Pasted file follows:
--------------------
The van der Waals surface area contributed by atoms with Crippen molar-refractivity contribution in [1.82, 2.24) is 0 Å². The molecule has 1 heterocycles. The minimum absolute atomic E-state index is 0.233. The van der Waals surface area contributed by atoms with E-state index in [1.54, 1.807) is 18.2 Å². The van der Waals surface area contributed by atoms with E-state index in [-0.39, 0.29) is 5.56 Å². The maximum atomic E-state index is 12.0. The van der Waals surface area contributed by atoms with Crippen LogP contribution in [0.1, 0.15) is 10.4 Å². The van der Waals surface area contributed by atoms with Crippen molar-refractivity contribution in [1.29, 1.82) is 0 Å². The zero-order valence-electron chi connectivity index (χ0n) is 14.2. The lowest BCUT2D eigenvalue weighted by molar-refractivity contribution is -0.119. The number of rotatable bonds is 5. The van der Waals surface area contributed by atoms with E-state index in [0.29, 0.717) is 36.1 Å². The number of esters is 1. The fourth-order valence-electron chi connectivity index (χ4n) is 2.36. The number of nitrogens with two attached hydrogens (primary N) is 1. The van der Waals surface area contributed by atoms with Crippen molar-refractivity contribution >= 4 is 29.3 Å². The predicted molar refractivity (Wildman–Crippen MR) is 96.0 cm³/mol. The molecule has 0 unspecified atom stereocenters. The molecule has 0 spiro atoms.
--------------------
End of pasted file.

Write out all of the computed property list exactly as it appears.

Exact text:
The van der Waals surface area contributed by atoms with Crippen molar-refractivity contribution in [1.82, 2.24) is 0 Å². The molecule has 1 heterocycles. The minimum absolute atomic E-state index is 0.233. The van der Waals surface area contributed by atoms with E-state index in [1.54, 1.807) is 18.2 Å². The van der Waals surface area contributed by atoms with E-state index in [-0.39, 0.29) is 5.56 Å². The maximum atomic E-state index is 12.0. The van der Waals surface area contributed by atoms with Crippen LogP contribution in [0.1, 0.15) is 10.4 Å². The van der Waals surface area contributed by atoms with Crippen molar-refractivity contribution in [1.29, 1.82) is 0 Å². The zero-order valence-electron chi connectivity index (χ0n) is 14.2. The lowest BCUT2D eigenvalue weighted by molar-refractivity contribution is -0.119. The number of rotatable bonds is 5. The van der Waals surface area contributed by atoms with E-state index in [0.29, 0.717) is 36.1 Å². The number of esters is 1. The fourth-order valence-electron chi connectivity index (χ4n) is 2.36. The number of nitrogens with two attached hydrogens (primary N) is 1. The van der Waals surface area contributed by atoms with Crippen molar-refractivity contribution >= 4 is 29.3 Å². The predicted molar refractivity (Wildman–Crippen MR) is 96.0 cm³/mol. The molecule has 0 unspecified atom stereocenters. The molecule has 0 spiro atoms.